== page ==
A simple recursive function. Funnily enough this is shorter than anything I can come up with for the regular Fibonacci sequence (without built-ins), because this doesn't have to assign 1 to both x and y =P

Calculates n+1 numbers of the sequence, including the initial values. Each recursion is calculates with n-1 and stopped when n==0. The lowest of the two numbers is then returned, giving back the n-th value.

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2
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dc, 36 bytes

?sdsbsa[lddlb+sdsbla1-dsa1<c]dscxldp

Try it online!

0-indexed. Input must be in the format n x y.

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2
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PHP>=7.1, 55 Bytes

for([,$n,$x,$y]=$argv;$n--;$x=$y,$y=$t)$t=$x+$y;echo$x;

Online Version

PHP>=7.1, 73 Bytes

for([,$n,$x,$y]=$argv,$r=[$x,$y];$i<$n;)$r[]=$r[+$i]+$r[++$i];echo$r[$n];

Online Version

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1
  • 1
    \$\begingroup\$ Taking advantage of strange PHP's evaluation order: $y=+$x+$x=$y. Also, you can use just $n-- instead of $i++<$n. \$\endgroup\$
    – user63956
    May 19, 2017 at 11:56
2
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Common Lisp, 49 Bytes, 0-indexed

(defun fib(n x y)(if(= 0 n)x(fib(1- n)y(+ x y))))

I'm a Lisp noob so any tips would be appreciated ;)

Explanation:

(defun fib(n x y)                                  | Define a function taking 3 arguments
                 (if(= 0 n)x                       | If n = 0, return x
                            (fib(1- n)y(+ x y))))  | Otherwise, call fib with n-1, y, and x+y
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2
\$\begingroup\$

br**nfuck, 39 29 bytes

Thanks to @JoKing for -10!

,<,<,[>[>+>+<<-]<[>+<-]>-]>>.

TIO won't work particularly well for this (or for any BF solution to a problem involving numbers). I strongly suggest @Timwi's EsotericIDE (or implementing BF yourself).

Takes x, then y, then n. 0-indexed. Assumes an unbounded or wrapping tape.

Explanation

,<,<,            Take inputs. Tape: [n, y, x]
[                While n:
  > [->+>+<<]      Add y to x, copying it to the next cell along as well. Tape: [n, 0, x+y, y]
  < [>+<-]         Move n over. Tape: [0, n, x+y, y]
  >-               Decrement n.
] >>.            End loop. Print cell 2 to the right (x for n == 0).
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5
  • \$\begingroup\$ Why do you bother moving x and y when you can just move n? Try It Online \$\endgroup\$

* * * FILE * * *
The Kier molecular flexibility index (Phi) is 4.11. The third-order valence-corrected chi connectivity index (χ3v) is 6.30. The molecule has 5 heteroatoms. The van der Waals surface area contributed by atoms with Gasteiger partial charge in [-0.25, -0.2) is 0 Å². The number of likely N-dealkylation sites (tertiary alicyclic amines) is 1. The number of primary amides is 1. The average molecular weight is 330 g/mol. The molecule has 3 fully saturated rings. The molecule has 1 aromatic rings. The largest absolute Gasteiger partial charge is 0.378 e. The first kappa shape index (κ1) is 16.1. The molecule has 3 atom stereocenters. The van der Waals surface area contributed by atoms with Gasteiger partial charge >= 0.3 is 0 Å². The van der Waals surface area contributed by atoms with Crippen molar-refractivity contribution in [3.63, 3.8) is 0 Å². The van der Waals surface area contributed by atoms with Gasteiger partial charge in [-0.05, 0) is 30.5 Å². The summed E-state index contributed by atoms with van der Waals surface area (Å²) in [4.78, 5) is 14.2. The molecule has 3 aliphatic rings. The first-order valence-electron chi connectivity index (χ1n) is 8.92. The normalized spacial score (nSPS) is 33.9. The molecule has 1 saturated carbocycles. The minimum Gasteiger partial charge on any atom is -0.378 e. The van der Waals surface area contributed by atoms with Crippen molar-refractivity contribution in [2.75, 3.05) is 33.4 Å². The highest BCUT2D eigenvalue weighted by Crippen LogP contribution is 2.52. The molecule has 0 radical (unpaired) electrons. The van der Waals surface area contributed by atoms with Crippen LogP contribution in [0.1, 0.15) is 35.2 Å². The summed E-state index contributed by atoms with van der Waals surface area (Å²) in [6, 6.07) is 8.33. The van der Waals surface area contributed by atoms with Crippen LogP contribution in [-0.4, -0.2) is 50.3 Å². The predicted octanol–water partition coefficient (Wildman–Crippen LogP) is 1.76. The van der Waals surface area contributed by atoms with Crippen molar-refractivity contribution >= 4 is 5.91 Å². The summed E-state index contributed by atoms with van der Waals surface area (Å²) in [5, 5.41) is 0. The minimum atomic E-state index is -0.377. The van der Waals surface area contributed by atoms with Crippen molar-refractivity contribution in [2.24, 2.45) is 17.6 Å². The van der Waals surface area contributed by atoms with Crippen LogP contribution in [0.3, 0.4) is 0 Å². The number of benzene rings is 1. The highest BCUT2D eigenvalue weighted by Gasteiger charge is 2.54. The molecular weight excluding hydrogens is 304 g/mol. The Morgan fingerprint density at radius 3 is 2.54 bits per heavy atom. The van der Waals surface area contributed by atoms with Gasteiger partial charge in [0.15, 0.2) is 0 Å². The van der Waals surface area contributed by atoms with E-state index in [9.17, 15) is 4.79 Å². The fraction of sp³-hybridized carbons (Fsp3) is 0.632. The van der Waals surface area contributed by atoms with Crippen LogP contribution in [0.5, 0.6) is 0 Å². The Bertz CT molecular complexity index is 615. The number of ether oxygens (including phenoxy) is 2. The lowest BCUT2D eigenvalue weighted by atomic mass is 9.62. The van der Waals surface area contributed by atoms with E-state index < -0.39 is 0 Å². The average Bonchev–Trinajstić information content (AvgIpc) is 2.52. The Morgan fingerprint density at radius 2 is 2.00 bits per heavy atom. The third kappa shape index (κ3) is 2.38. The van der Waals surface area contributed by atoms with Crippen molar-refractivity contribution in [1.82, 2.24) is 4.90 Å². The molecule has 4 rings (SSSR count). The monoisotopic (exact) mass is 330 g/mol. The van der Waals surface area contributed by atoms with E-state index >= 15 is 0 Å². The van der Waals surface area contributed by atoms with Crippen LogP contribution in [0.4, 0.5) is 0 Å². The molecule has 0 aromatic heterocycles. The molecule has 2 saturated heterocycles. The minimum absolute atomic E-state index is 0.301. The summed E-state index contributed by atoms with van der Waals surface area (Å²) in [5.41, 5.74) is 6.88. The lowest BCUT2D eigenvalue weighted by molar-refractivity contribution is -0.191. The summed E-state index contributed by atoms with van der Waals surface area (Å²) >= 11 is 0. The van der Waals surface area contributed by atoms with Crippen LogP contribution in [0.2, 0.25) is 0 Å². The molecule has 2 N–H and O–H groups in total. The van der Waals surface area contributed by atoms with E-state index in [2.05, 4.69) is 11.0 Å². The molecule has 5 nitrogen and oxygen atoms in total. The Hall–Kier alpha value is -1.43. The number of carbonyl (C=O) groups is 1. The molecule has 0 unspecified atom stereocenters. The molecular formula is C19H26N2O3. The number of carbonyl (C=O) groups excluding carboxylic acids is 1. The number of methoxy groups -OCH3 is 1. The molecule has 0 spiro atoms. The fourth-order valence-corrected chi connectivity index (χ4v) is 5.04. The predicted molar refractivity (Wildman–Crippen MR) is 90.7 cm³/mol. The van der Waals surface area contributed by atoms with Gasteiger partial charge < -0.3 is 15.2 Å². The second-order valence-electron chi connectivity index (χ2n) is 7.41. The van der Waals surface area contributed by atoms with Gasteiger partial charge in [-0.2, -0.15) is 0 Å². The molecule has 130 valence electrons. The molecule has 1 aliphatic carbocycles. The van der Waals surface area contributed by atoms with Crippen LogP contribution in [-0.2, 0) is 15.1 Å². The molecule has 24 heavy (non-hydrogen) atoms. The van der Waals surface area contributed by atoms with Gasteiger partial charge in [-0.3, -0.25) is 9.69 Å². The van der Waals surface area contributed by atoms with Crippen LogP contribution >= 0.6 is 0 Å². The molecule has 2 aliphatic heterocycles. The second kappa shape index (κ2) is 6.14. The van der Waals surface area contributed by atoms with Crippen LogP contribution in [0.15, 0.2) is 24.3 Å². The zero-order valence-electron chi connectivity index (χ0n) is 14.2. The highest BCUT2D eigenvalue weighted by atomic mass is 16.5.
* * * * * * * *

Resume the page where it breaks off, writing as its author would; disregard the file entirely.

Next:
– Jo King
    Apr 21, 2018 at 23:07
  • \$\begingroup\$ @JoKing Considered that (but longer on my own), but it doesn't quite work, unless OP allows "-1-indexing". \$\endgroup\$ Apr 21, 2018 at 23:35
  • \$\begingroup\$ Oh, just add a > to the end or swap x and y order \$\endgroup\$
    – Jo King
    Apr 21, 2018 at 23:48
  • \$\begingroup\$ @JoKing My palm hit my face quite hard just now. Thanks! \$\endgroup\$ Apr 21, 2018 at 23:53
  • \$\begingroup\$ Why did you bother to censor "brain" but not the second word in the programming language's name? \$\endgroup\$
    – MilkyWay90
    Mar 12, 2019 at 16:51
2
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C (gcc), 29 bytes

f(n,x,y){n=n?f(n-1,y,x+y):x;}

Try it online!

This implementation is 0-based.

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1
  • 1
    \$\begingroup\$ Nice, and welcome! Here's a prettier TIO setup for testing, should you choose to use it. \$\endgroup\$ Apr 22, 2018 at 0:19
1
\$\begingroup\$

05AB1E, 9 bytes

`©GDŠ+}®@

Try it online!

Explanation

`           # split inputs as separate to stack
 ©          # store n in register
  G         # n-1 times do
   D        # duplicate top of stack
    Š       # move down 2 places on stack
     +      # add top 2 values of stack
      }     # end loop
       ®@   # get the value nth value from the bottom of stack
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0
1
\$\begingroup\$

Lua, 44 bytes

0-Indexed

n,x,y=...for i=1,n do
x,y=y,x+y
end
print(x)

Try it online!

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1
\$\begingroup\$

Klein, 18 + 3 bytes

This uses the 000 topology

:?\(:(+)$)1-+
((/@

Pass input in the form x y n.

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1
\$\begingroup\$

Axiom, 88 57 bytes

f(k,x,y)==(repeat(k<=0=>break;c:=y;y:=x+y;x:=c;k:=k-1);x)

this would pass the test proposed (0 indexed)

(14) -> f(5,0,0)
   (14)  0
                                                 Type: NonNegativeInteger
(15) -> f(6,0,1)
   (15)  8
                                                    Type: PositiveInteger
(16) -> f(2,5,5)
   (16)  10
                                                    Type: PositiveInteger
(17) -> f(10,2,2)
   (17)  178
                                                    Type: PositiveInteger
(18) -> f(3,3,10)
   (18)  23
                                                    Type: PositiveInteger
(19) -> f(13,2308,4261)
   (19)  1325165
                                                    Type: PositiveInteger
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1
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Retina, 37 bytes

\d+
$*1
+`(1*) (1*) 1
$2 $1$2 
 .*

1

Try it online!

0-based, takes x y n separated by space. Calculates in unary.